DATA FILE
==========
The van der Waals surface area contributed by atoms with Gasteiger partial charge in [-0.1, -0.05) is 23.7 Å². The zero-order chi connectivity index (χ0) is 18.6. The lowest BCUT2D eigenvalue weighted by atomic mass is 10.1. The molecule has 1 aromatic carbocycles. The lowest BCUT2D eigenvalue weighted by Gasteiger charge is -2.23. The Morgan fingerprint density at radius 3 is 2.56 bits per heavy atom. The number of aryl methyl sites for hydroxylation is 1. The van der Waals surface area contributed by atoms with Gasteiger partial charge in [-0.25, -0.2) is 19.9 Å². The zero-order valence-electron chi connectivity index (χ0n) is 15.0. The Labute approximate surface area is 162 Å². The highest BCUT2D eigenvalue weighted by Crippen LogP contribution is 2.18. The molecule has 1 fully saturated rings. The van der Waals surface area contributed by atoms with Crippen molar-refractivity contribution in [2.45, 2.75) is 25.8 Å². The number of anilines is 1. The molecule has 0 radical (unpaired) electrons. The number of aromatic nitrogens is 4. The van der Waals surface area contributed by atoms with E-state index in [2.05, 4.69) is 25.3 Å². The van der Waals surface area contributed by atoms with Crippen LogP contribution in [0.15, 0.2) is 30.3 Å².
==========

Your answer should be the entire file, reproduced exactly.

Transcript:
The van der Waals surface area contributed by atoms with Gasteiger partial charge in [-0.1, -0.05) is 23.7 Å². The zero-order chi connectivity index (χ0) is 18.6. The lowest BCUT2D eigenvalue weighted by atomic mass is 10.1. The molecule has 1 aromatic carbocycles. The lowest BCUT2D eigenvalue weighted by Gasteiger charge is -2.23. The Morgan fingerprint density at radius 3 is 2.56 bits per heavy atom. The number of aryl methyl sites for hydroxylation is 1. The van der Waals surface area contributed by atoms with Gasteiger partial charge in [-0.25, -0.2) is 19.9 Å². The zero-order valence-electron chi connectivity index (χ0n) is 15.0. The Labute approximate surface area is 162 Å². The highest BCUT2D eigenvalue weighted by Crippen LogP contribution is 2.18. The molecule has 1 fully saturated rings. The van der Waals surface area contributed by atoms with Crippen molar-refractivity contribution in [2.45, 2.75) is 25.8 Å². The number of anilines is 1. The molecule has 0 radical (unpaired) electrons. The number of aromatic nitrogens is 4. The van der Waals surface area contributed by atoms with E-state index in [2.05, 4.69) is 25.3 Å². The van der Waals surface area contributed by atoms with Crippen LogP contribution in [0.15, 0.2) is 30.3 Å².